Chief Stephen Osita Osadebe

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Chief Stephen O. Osadebe
Chief Osadebe.jpg
Background information
Birth name Stephen Osita Osadebe
Also known as Osadebe, The Doctor of Hypertension
Born (1936-03-00)March 1936
Origin Atani, Anambra, Nigeria
Died 11 May 2007(2007-05-11) (aged 71)
St. Mary's Hospital Waterbury, Connecticut, United States
Genres Igbo Highlife
Occupation(s) singer, songwriter, record producer
Years active 1958–2007
Labels Polygram Records Nigeria
Associated acts The Empire Rhythm Orchestra, Prince Nico Mbarga, Rex Lawson, Celestine Ukwu, Eddie Okonta, Victor Olaiya, Fred Coker, Victor Uwaifo
Website Chief Osita at Calabash music

Chief Stephen Osita Osadebe (March 1936 – May 11, 2007),[1] often referred to as just Osadebe, was an Igbo Nigerian highlife musician from Atani. His career spanned over 40 years, and he is one of the best known Igbo highlife musicians. His best-known hit was the 1984 single "Osondi Owendi" (Igbo: One man's meat is another man's poison.), which established him as a leader in the highlife genre and was one of Nigeria's most popular records ever.[2]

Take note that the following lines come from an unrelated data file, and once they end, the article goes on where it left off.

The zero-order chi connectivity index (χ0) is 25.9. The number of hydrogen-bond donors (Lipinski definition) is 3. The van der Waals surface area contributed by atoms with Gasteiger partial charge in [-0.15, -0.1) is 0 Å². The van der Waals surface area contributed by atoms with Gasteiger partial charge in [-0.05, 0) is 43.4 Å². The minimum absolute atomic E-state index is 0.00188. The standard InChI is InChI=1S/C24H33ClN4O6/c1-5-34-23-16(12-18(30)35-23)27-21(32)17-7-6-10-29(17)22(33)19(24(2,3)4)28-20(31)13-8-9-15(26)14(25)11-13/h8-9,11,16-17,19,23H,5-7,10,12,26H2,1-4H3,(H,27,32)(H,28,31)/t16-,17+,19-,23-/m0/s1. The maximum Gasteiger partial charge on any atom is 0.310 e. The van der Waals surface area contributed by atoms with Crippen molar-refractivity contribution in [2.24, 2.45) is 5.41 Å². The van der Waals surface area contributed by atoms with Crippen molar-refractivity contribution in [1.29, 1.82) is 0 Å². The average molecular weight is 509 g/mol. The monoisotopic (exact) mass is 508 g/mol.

Biography[edit]

In March 1936, Osadebe was born in Igbo town of Atani in Southeastern Nigeria. He came from a line of singers and dancers in Igboland. His genre, Highlife, encompassed Igbo musical elements. Along with this, calypso, samba, bolero, rumba, jazz and waltz were also present in Osadebe's musical style. It was in his high school years in Onitsha, a major commercial city near Atani, that Osadebe grew interested in music.[1]